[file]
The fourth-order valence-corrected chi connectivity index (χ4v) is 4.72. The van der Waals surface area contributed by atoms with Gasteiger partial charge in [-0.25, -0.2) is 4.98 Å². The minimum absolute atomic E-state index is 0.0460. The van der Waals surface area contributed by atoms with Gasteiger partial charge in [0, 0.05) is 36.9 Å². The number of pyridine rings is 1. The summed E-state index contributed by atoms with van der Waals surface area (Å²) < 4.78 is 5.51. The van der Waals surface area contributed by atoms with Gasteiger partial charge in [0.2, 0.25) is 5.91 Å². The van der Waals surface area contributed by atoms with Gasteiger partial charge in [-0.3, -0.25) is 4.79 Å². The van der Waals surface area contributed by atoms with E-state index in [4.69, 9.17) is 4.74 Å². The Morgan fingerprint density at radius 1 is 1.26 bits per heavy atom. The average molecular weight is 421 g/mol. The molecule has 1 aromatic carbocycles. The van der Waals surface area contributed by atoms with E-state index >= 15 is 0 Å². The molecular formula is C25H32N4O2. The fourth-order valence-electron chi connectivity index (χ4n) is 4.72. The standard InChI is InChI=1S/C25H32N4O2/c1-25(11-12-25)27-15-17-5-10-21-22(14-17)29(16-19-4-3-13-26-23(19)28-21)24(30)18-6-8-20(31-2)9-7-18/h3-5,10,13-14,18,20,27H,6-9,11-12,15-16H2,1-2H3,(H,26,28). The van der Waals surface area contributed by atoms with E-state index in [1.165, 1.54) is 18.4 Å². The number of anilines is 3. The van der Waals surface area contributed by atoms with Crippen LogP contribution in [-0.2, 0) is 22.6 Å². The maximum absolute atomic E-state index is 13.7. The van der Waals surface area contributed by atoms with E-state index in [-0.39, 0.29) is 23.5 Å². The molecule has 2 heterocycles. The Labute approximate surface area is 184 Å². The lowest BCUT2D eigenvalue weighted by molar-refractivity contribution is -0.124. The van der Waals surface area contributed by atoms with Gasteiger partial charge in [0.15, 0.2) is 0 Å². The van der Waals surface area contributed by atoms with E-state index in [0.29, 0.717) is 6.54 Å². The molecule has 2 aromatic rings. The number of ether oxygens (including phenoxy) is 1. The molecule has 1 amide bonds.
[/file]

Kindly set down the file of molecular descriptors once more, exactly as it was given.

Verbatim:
The fourth-order valence-corrected chi connectivity index (χ4v) is 4.72. The van der Waals surface area contributed by atoms with Gasteiger partial charge in [-0.25, -0.2) is 4.98 Å². The minimum absolute atomic E-state index is 0.0460. The van der Waals surface area contributed by atoms with Gasteiger partial charge in [0, 0.05) is 36.9 Å². The number of pyridine rings is 1. The summed E-state index contributed by atoms with van der Waals surface area (Å²) < 4.78 is 5.51. The van der Waals surface area contributed by atoms with Gasteiger partial charge in [0.2, 0.25) is 5.91 Å². The van der Waals surface area contributed by atoms with Gasteiger partial charge in [-0.3, -0.25) is 4.79 Å². The van der Waals surface area contributed by atoms with E-state index in [4.69, 9.17) is 4.74 Å². The Morgan fingerprint density at radius 1 is 1.26 bits per heavy atom. The average molecular weight is 421 g/mol. The molecule has 1 aromatic carbocycles. The van der Waals surface area contributed by atoms with E-state index >= 15 is 0 Å². The molecular formula is C25H32N4O2. The fourth-order valence-electron chi connectivity index (χ4n) is 4.72. The standard InChI is InChI=1S/C25H32N4O2/c1-25(11-12-25)27-15-17-5-10-21-22(14-17)29(16-19-4-3-13-26-23(19)28-21)24(30)18-6-8-20(31-2)9-7-18/h3-5,10,13-14,18,20,27H,6-9,11-12,15-16H2,1-2H3,(H,26,28). The van der Waals surface area contributed by atoms with E-state index in [1.165, 1.54) is 18.4 Å². The number of anilines is 3. The van der Waals surface area contributed by atoms with Crippen LogP contribution in [-0.2, 0) is 22.6 Å². The maximum absolute atomic E-state index is 13.7. The van der Waals surface area contributed by atoms with E-state index in [-0.39, 0.29) is 23.5 Å². The molecule has 2 heterocycles. The Labute approximate surface area is 184 Å². The lowest BCUT2D eigenvalue weighted by molar-refractivity contribution is -0.124. The van der Waals surface area contributed by atoms with Gasteiger partial charge in [0.15, 0.2) is 0 Å². The van der Waals surface area contributed by atoms with E-state index in [0.29, 0.717) is 6.54 Å². The molecule has 2 aromatic rings. The number of ether oxygens (including phenoxy) is 1. The molecule has 1 amide bonds.